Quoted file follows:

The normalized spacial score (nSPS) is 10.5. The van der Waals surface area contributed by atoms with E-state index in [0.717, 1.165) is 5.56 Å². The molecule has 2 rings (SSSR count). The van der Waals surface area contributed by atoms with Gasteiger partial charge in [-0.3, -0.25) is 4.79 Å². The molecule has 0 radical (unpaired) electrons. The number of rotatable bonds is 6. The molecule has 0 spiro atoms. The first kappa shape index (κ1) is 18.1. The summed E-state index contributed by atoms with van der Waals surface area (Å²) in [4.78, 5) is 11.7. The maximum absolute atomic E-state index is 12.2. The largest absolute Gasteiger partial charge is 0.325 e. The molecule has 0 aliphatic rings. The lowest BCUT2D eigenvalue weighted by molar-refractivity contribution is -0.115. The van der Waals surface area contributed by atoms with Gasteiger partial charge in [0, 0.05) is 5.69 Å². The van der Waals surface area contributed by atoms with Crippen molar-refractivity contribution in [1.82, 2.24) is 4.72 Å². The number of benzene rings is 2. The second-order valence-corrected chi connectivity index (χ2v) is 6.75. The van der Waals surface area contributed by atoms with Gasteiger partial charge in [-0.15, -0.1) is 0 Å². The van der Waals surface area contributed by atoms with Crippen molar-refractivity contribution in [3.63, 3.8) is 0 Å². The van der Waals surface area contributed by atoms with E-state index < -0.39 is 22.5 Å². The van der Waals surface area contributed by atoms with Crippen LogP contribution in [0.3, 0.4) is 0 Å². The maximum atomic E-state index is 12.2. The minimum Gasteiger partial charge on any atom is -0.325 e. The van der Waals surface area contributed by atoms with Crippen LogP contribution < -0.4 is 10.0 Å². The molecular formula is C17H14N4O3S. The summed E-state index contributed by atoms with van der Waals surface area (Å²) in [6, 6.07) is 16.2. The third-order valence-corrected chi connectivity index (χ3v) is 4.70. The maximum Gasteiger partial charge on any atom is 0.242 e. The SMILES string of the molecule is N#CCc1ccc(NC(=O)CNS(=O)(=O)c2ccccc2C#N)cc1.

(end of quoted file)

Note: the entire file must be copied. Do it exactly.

The normalized spacial score (nSPS) is 10.5. The van der Waals surface area contributed by atoms with E-state index in [0.717, 1.165) is 5.56 Å². The molecule has 2 rings (SSSR count). The van der Waals surface area contributed by atoms with Gasteiger partial charge in [-0.3, -0.25) is 4.79 Å². The molecule has 0 radical (unpaired) electrons. The number of rotatable bonds is 6. The molecule has 0 spiro atoms. The first kappa shape index (κ1) is 18.1. The summed E-state index contributed by atoms with van der Waals surface area (Å²) in [4.78, 5) is 11.7. The maximum absolute atomic E-state index is 12.2. The largest absolute Gasteiger partial charge is 0.325 e. The molecule has 0 aliphatic rings. The lowest BCUT2D eigenvalue weighted by molar-refractivity contribution is -0.115. The van der Waals surface area contributed by atoms with Gasteiger partial charge in [0, 0.05) is 5.69 Å². The van der Waals surface area contributed by atoms with Crippen molar-refractivity contribution in [1.82, 2.24) is 4.72 Å². The number of benzene rings is 2. The second-order valence-corrected chi connectivity index (χ2v) is 6.75. The van der Waals surface area contributed by atoms with Gasteiger partial charge in [-0.15, -0.1) is 0 Å². The van der Waals surface area contributed by atoms with Crippen molar-refractivity contribution in [3.63, 3.8) is 0 Å². The van der Waals surface area contributed by atoms with E-state index < -0.39 is 22.5 Å². The van der Waals surface area contributed by atoms with Crippen LogP contribution in [0.3, 0.4) is 0 Å². The maximum atomic E-state index is 12.2. The minimum Gasteiger partial charge on any atom is -0.325 e. The van der Waals surface area contributed by atoms with Crippen LogP contribution < -0.4 is 10.0 Å². The molecular formula is C17H14N4O3S. The summed E-state index contributed by atoms with van der Waals surface area (Å²) in [6, 6.07) is 16.2. The third-order valence-corrected chi connectivity index (χ3v) is 4.70. The maximum Gasteiger partial charge on any atom is 0.242 e. The SMILES string of the molecule is N#CCc1ccc(NC(=O)CNS(=O)(=O)c2ccccc2C#N)cc1.